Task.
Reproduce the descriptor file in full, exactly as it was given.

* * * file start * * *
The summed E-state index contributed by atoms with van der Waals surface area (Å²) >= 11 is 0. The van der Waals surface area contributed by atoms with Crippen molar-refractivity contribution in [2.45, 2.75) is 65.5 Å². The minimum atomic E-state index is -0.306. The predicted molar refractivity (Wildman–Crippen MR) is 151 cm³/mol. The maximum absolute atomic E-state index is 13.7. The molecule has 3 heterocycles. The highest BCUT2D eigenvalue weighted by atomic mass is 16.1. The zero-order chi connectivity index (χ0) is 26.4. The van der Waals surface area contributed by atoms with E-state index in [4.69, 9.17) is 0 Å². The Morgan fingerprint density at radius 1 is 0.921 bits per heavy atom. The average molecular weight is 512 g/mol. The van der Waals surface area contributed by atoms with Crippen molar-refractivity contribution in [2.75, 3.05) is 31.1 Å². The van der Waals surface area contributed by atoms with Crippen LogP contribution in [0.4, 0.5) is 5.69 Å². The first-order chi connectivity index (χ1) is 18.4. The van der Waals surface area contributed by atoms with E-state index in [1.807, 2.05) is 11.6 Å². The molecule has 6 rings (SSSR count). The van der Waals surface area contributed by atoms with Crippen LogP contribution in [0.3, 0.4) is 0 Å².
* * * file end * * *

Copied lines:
The summed E-state index contributed by atoms with van der Waals surface area (Å²) >= 11 is 0. The van der Waals surface area contributed by atoms with Crippen molar-refractivity contribution in [2.45, 2.75) is 65.5 Å². The minimum atomic E-state index is -0.306. The predicted molar refractivity (Wildman–Crippen MR) is 151 cm³/mol. The maximum absolute atomic E-state index is 13.7. The molecule has 3 heterocycles. The highest BCUT2D eigenvalue weighted by atomic mass is 16.1. The zero-order chi connectivity index (χ0) is 26.4. The van der Waals surface area contributed by atoms with E-state index in [4.69, 9.17) is 0 Å². The Morgan fingerprint density at radius 1 is 0.921 bits per heavy atom. The average molecular weight is 512 g/mol. The van der Waals surface area contributed by atoms with Crippen molar-refractivity contribution in [2.75, 3.05) is 31.1 Å². The van der Waals surface area contributed by atoms with Crippen LogP contribution in [0.4, 0.5) is 5.69 Å². The first-order chi connectivity index (χ1) is 18.4. The van der Waals surface area contributed by atoms with E-state index in [1.807, 2.05) is 11.6 Å². The molecule has 6 rings (SSSR count). The van der Waals surface area contributed by atoms with Crippen LogP contribution in [0.3, 0.4) is 0 Å².